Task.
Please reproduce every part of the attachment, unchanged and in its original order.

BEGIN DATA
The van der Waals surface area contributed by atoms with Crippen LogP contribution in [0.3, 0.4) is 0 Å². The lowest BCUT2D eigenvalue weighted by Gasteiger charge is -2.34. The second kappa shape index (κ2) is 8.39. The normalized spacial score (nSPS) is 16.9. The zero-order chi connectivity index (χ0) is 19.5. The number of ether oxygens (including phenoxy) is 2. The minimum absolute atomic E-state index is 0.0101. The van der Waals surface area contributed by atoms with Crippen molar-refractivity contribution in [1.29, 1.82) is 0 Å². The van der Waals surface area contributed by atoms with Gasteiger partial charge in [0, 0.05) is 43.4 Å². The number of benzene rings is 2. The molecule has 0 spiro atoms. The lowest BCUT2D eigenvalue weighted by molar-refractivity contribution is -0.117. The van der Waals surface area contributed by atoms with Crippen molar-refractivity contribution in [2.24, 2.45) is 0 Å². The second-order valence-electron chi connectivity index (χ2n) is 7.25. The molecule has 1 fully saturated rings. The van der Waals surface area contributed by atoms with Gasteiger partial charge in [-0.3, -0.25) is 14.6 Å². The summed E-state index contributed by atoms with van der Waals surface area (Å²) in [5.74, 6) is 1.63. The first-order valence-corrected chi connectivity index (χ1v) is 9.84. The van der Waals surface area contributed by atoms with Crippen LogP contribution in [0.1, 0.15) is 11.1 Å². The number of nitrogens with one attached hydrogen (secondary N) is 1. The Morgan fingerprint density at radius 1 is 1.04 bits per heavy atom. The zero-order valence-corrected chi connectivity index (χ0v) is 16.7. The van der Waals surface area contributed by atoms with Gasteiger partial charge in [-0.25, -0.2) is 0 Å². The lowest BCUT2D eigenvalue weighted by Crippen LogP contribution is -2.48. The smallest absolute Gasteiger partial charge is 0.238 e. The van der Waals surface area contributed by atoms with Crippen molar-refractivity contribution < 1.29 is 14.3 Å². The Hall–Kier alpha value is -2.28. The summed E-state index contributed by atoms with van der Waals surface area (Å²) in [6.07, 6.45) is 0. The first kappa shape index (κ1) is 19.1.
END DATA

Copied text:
The van der Waals surface area contributed by atoms with Crippen LogP contribution in [0.3, 0.4) is 0 Å². The lowest BCUT2D eigenvalue weighted by Gasteiger charge is -2.34. The second kappa shape index (κ2) is 8.39. The normalized spacial score (nSPS) is 16.9. The zero-order chi connectivity index (χ0) is 19.5. The number of ether oxygens (including phenoxy) is 2. The minimum absolute atomic E-state index is 0.0101. The van der Waals surface area contributed by atoms with Crippen molar-refractivity contribution in [1.29, 1.82) is 0 Å². The van der Waals surface area contributed by atoms with Gasteiger partial charge in [0, 0.05) is 43.4 Å². The number of benzene rings is 2. The molecule has 0 spiro atoms. The lowest BCUT2D eigenvalue weighted by molar-refractivity contribution is -0.117. The van der Waals surface area contributed by atoms with Crippen molar-refractivity contribution in [2.24, 2.45) is 0 Å². The second-order valence-electron chi connectivity index (χ2n) is 7.25. The molecule has 1 fully saturated rings. The van der Waals surface area contributed by atoms with Gasteiger partial charge in [-0.3, -0.25) is 14.6 Å². The summed E-state index contributed by atoms with van der Waals surface area (Å²) in [5.74, 6) is 1.63. The first-order valence-corrected chi connectivity index (χ1v) is 9.84. The van der Waals surface area contributed by atoms with Crippen LogP contribution in [0.1, 0.15) is 11.1 Å². The number of nitrogens with one attached hydrogen (secondary N) is 1. The Morgan fingerprint density at radius 1 is 1.04 bits per heavy atom. The zero-order valence-corrected chi connectivity index (χ0v) is 16.7. The van der Waals surface area contributed by atoms with Gasteiger partial charge in [-0.25, -0.2) is 0 Å². The lowest BCUT2D eigenvalue weighted by Crippen LogP contribution is -2.48. The smallest absolute Gasteiger partial charge is 0.238 e. The van der Waals surface area contributed by atoms with Crippen molar-refractivity contribution < 1.29 is 14.3 Å². The Hall–Kier alpha value is -2.28. The summed E-state index contributed by atoms with van der Waals surface area (Å²) in [6.07, 6.45) is 0. The first kappa shape index (κ1) is 19.1.